Archive for March, 2009

MrSID SDK Improvements

Posted in default on March 10th, 2009 at 12:37:48

For a long time, I avoided MrSID like the plague. After trying to do *anything* useful with it, I finally gave up; the requirement for old versions of gcc, non-working on 64bit, etc. really gave me a negative impression of the SDK for MrSID reading. This was especially painful when working with OpenAerialMap, since MrSID has a practical lock on the market from ortho imagery datasources. (There are exceptions to this, but they’re usually JPEG2000 data, which was even worse to work with with the tools that I use, in general.)

However, after a set of discussions yesterday, I sat down and had a bit of a discusion about it, and Frank said that MrSID building in GDAL had gotten much easier. I didn’t really believe him, but I had the DSDK handy for other reasons, and reading the build hints, it was supposed to be easy.

Thinking I was going to prove Frank wrong, I started building. I did ./configure --with-mrsid=~/Downloads/Geo_DSDK-; confirmed MrSID ‘yes’ in the output, then make.

3 minutes later, I had a gdalinfo and gdal_translate built on my Mac with MrSID support.

My historical problems with MrSID are completely irrelevant: the effort in the new SDK to support more platforms has clearly worked, and I can say that building MrSID support even on the Mac is trivial. A big thumbs up to the LizardTech folks for their effort in this regard — and to people like Frank and Michael for egging me on into learning this about the DSDK in the first place.

Code Sprint: Day 3

Posted in default on March 10th, 2009 at 09:24:38

Yesterday, I got to sit down and do some real performance testing with the MapServer folks. After rebuilding a local copy of the Boston Freemap on my laptop, I was able to share it with Paul, who ran it through Shark to find out where the performance killers are. The one thing we found was that this 5 year old MapServer ticket was negatively affecting performance on maps with many labels: The labelling code in MapServer right now, if you’re using outlines, draws each glyph 9 times in order to get a nice outline color. After determining this, it was determined that we are going to be working with the GD maintainers to add the support described in #1243 to GD to use Freetype’s internal stroking code to get the same behavior. (At the time, in Freetype *2.0.09*, there was a bug in this code; but we’re now on 2.3.8, so that bug has been long fixed. :)) This change will likely give a 20% increase on map drawing with many outlined labels, as can be seen in maps like the Boston Freemap.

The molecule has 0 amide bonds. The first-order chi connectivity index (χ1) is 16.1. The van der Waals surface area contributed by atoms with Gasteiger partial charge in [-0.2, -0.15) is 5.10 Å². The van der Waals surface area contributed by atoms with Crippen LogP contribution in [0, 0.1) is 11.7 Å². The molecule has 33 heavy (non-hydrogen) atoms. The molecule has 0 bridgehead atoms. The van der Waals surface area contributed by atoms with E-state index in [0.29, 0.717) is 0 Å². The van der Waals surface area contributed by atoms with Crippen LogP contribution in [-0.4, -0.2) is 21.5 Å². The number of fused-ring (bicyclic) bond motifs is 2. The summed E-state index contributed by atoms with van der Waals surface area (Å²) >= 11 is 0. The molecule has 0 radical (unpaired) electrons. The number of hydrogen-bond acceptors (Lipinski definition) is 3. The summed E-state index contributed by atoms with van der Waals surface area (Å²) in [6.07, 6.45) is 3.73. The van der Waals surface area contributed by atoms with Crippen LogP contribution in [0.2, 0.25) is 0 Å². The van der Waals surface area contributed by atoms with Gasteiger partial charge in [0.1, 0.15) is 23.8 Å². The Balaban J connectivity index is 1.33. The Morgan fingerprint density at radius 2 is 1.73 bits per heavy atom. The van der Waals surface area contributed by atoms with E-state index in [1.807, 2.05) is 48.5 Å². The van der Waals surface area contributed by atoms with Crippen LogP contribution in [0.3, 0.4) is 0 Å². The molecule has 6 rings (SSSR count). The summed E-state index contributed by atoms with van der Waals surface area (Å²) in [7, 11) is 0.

After this, we sat down with MrSID and GDAL/MapServer to figure out if there were performance problems there. One thing we found was that the MapServer code drawing one-band-at-a-time means that there is a significant performance hit. In addition, some other performance enhancement techniques are being looked into at the GDAL level by Frank, thanks to the help of LizardTech developers participating in the sprint. He’s currently looking at improving the way that GDAL reads from MrSID, and was already able to achieve a 25% speed increase by simply changing the size of the internal GDAL buffer size for reading from MrSID to GeoTIFF. More documentation and experimentation is still in order, but there are some possible optimizations to investigate there for users of the library.

We then had a great dinner at Jack Astor’s.

Thanks to our sponsors for today: Bart van den Eijnden from and Michael Gerlek from LizardTech — performance improvements in MapServer and GDAL access for label drawing and MrSID are potentially big wins for many users of MapServer.

Toronto Code Sprint: Day 2

Posted in Locality and Space, Mapserver, OSGeo, PostGIS, Toronto Code Sprint on March 8th, 2009 at 22:44:32

Day 2 of the code sprint seemed to be much more productive. With much of the planning done yesterday, today groups were able to sit down and get to work.

Today, I accomplished two significant tasks:

  • Setting up the new OSGeo Gallery, which is set to act as a repository for demos of OSGeo software users in the same way that the OpenLayers Gallery already does for OpenLayers. We’ve even added the first example.
  • TMS Minidriver support for the GDAL WMS Driver: Sitting down and hacking out a way to access OSM tiles as a GDAL datasource, Schuyler and I built something which is reasonably simple/small — an 18k patch including examples and docs — but allows for a significant change in the ability to read tiles from existing tileset datasources on the web.